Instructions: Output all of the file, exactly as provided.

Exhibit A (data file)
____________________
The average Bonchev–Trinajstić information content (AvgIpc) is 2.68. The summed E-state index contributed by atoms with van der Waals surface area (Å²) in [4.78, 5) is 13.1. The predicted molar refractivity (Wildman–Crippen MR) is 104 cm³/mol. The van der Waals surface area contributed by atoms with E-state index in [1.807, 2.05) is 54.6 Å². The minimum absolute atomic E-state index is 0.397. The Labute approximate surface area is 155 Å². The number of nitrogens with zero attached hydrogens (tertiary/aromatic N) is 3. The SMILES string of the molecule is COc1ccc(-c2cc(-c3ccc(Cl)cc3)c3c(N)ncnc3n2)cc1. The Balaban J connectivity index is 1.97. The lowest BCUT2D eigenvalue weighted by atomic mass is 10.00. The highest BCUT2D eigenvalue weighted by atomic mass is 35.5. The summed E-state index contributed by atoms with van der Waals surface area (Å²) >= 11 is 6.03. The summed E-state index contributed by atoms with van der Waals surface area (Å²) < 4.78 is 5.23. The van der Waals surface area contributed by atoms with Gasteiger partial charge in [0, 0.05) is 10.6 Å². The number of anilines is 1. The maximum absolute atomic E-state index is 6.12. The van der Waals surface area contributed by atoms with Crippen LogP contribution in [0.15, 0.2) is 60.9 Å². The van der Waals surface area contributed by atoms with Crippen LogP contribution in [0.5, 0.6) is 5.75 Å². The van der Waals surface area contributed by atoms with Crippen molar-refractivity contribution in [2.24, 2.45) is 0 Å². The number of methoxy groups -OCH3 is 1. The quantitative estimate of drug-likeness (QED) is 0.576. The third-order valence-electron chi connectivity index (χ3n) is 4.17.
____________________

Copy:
The average Bonchev–Trinajstić information content (AvgIpc) is 2.68. The summed E-state index contributed by atoms with van der Waals surface area (Å²) in [4.78, 5) is 13.1. The predicted molar refractivity (Wildman–Crippen MR) is 104 cm³/mol. The van der Waals surface area contributed by atoms with E-state index in [1.807, 2.05) is 54.6 Å². The minimum absolute atomic E-state index is 0.397. The Labute approximate surface area is 155 Å². The number of nitrogens with zero attached hydrogens (tertiary/aromatic N) is 3. The SMILES string of the molecule is COc1ccc(-c2cc(-c3ccc(Cl)cc3)c3c(N)ncnc3n2)cc1. The Balaban J connectivity index is 1.97. The lowest BCUT2D eigenvalue weighted by atomic mass is 10.00. The highest BCUT2D eigenvalue weighted by atomic mass is 35.5. The summed E-state index contributed by atoms with van der Waals surface area (Å²) >= 11 is 6.03. The summed E-state index contributed by atoms with van der Waals surface area (Å²) < 4.78 is 5.23. The van der Waals surface area contributed by atoms with Gasteiger partial charge in [0, 0.05) is 10.6 Å². The number of anilines is 1. The maximum absolute atomic E-state index is 6.12. The van der Waals surface area contributed by atoms with Crippen LogP contribution in [0.15, 0.2) is 60.9 Å². The van der Waals surface area contributed by atoms with Crippen LogP contribution in [0.5, 0.6) is 5.75 Å². The van der Waals surface area contributed by atoms with Crippen molar-refractivity contribution in [2.24, 2.45) is 0 Å². The number of methoxy groups -OCH3 is 1. The quantitative estimate of drug-likeness (QED) is 0.576. The third-order valence-electron chi connectivity index (χ3n) is 4.17.